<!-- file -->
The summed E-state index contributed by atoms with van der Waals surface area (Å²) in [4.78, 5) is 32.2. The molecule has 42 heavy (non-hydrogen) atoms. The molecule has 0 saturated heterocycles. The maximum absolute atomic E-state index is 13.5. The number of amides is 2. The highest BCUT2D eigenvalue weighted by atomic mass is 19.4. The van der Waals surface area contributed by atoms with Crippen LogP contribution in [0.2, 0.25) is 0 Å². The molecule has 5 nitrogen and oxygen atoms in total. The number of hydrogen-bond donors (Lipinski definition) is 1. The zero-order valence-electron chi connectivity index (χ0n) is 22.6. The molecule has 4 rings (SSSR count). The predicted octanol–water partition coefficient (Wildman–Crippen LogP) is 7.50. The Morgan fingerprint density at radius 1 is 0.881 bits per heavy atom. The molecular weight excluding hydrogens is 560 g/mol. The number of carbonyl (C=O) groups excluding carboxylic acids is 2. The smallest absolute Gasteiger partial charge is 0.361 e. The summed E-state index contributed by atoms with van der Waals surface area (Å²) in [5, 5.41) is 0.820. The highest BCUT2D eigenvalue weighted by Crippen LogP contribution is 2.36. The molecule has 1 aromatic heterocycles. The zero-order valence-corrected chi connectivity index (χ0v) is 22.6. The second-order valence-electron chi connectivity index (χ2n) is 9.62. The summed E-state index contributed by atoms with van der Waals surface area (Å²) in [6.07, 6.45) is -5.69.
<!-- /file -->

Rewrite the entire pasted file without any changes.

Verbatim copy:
The summed E-state index contributed by atoms with van der Waals surface area (Å²) in [4.78, 5) is 32.2. The molecule has 42 heavy (non-hydrogen) atoms. The molecule has 0 saturated heterocycles. The maximum absolute atomic E-state index is 13.5. The number of amides is 2. The highest BCUT2D eigenvalue weighted by atomic mass is 19.4. The van der Waals surface area contributed by atoms with Crippen LogP contribution in [0.2, 0.25) is 0 Å². The molecule has 5 nitrogen and oxygen atoms in total. The number of hydrogen-bond donors (Lipinski definition) is 1. The zero-order valence-electron chi connectivity index (χ0n) is 22.6. The molecule has 4 rings (SSSR count). The predicted octanol–water partition coefficient (Wildman–Crippen LogP) is 7.50. The Morgan fingerprint density at radius 1 is 0.881 bits per heavy atom. The molecular weight excluding hydrogens is 560 g/mol. The number of carbonyl (C=O) groups excluding carboxylic acids is 2. The smallest absolute Gasteiger partial charge is 0.361 e. The summed E-state index contributed by atoms with van der Waals surface area (Å²) in [5, 5.41) is 0.820. The highest BCUT2D eigenvalue weighted by Crippen LogP contribution is 2.36. The molecule has 1 aromatic heterocycles. The zero-order valence-corrected chi connectivity index (χ0v) is 22.6. The second-order valence-electron chi connectivity index (χ2n) is 9.62. The summed E-state index contributed by atoms with van der Waals surface area (Å²) in [6.07, 6.45) is -5.69.